Henry Makiwa

Posts by Henry Makiwa:

West Africa: stemming off hunger with a timely gardening project

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This is a guest post by Henry Makiwa, British Red Cross senior media relations officer, who recently went to Burkina Faso. There, he saw how Red Cross gardening projects are helping people attain a more nutritious diet.

 

Women and children from the village take turns to tend the vegetables

© Sarah Oughton/ IFRC

The plants tell the real story of what’s happening in west Africa.

The sight of acacia trees, thorny shrubs and giant baobab trees on the arid plains of north-west Burkina Faso take me back to GCSE Geography, when I learned that these trees can withstand the driest weather cycles in some of the most arid places on earth.

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West Africa: refugee influx increases pressure on scarce resources

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This is a guest post by Henry Makiwa, British Red Cross senior media relations officer, who recently went to Burkina Faso. There, he discovered the difficulties that Malian refugees and Burkina Faso communities face, sharing what scarce resources are left.

Water is scarce at Fererio refugee camp

© Henry Makiwa/ BRC

The journey starts outside the beige ceramic walls of a Burkinabe hotel.

It is 6:30 am and most housewives in Ouagadougou have long finished sweeping their yards, leaving thin curtains of misty-brown dust to hang in the air. We troop into two 4×4 Toyota Land Cruiser vehicles to take on the interminable and rugged, mostly-gravel road that leads to Fererio Refugee camp, some 400 kilometres north-west of Burkina Faso’s capital, Ouagadougou.

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Helping protect vulnerable children in west Africa

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This is a guest post by Henry Makiwa, British Red Cross senior media relations officer, who recently went to Burkina Faso.

Salamata Ali with her youngest son outside the nutritional screening clinic where she volunteers

© IFRC/ Faye Callaghan

According to the UN, at least 1 million children are at risk of the most severe form of malnutrition across the Sahel. Almost twice as many are at risk of malnutrition if strong action is not taken now.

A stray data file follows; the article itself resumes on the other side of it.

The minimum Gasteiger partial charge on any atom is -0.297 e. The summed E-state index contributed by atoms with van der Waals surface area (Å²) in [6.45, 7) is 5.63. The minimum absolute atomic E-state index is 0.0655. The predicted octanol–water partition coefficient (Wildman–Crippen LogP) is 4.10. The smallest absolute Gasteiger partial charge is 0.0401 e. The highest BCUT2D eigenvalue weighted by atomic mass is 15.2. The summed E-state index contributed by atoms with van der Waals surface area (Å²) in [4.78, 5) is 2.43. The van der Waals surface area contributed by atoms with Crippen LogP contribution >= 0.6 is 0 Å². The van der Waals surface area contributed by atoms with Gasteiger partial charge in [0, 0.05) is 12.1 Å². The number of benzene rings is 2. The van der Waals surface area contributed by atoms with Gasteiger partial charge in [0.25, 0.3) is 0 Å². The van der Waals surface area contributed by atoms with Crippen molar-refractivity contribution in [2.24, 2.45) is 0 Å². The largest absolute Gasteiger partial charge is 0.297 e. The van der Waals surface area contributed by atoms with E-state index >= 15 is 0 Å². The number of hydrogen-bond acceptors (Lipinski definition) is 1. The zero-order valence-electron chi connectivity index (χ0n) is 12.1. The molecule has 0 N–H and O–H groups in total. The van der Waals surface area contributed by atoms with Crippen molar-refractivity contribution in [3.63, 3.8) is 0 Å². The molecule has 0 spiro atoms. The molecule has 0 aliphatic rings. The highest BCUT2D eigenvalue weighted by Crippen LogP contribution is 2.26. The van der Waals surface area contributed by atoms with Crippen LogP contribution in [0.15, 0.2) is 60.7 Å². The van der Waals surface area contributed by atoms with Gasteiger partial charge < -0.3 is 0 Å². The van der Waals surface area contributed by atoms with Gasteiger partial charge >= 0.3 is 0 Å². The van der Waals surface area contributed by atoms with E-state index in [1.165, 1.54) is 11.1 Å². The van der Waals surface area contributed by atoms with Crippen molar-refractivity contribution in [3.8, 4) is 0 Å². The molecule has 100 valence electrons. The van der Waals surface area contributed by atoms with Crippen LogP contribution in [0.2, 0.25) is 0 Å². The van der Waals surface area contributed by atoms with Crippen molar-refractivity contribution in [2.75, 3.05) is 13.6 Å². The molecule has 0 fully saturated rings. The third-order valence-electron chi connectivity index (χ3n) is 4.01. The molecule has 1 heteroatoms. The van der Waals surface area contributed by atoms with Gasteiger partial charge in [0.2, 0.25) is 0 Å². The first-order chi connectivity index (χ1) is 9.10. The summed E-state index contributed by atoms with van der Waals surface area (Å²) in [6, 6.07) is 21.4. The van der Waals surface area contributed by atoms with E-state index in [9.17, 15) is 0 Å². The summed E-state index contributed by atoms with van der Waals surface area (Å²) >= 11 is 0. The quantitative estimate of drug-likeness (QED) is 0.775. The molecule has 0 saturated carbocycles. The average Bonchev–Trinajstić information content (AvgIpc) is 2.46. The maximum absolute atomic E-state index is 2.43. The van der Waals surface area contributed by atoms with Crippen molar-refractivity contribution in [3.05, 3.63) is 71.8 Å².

This situation in Burkina Faso is most critical along the border areas that separate Burkina Faso and Mali.

“We have an ongoing problem with malnutrition in this part of the country,” Dr Kdonia Anicet, a paediatrician at Djibo hospital, a twenty-minute drive from the border with Mali, says.

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Two months on: Sorhow’s family on their last bowl of rice

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The last bowl of rice in Sorhow's house

This is a guest post by Henry Makiwa, British Red Cross senior media relations officer, who recently went to Burkina Faso. There, he revisited Sorhow Mohamed. Two months ago, Sorhow’s family was already struggling for food – now they have almost run out.

It’s high noon in Tin Akoff village in north-west Burkina Faso. Temperatures are shaving 50 degrees celsius on the thermometer. Not a cloud hangs in the skies, not a bird dares to come out, and scatterings of cattle and goats hide in the shade of leafless trees.

Everything here is serene and quiet, except for some hushed chatter of two sisters who watch over a feeding toddler – while shooing off a troublesome goat that’s constantly attempting to eat from the same bowl as the minor.

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West Africa food crisis: A dire situation needing urgent response

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This is a guest post by Henry Makiwa, British Red Cross senior media relations officer, who visited Burkina Faso last week.

My earliest memory of a drought goes back to 1990 – 91 as young lad growing up in the Zimbabwean countryside. I remember noticing the gradual dropping of water levels in the local lake where we used to fish and speedboat with my brothers on weekends.

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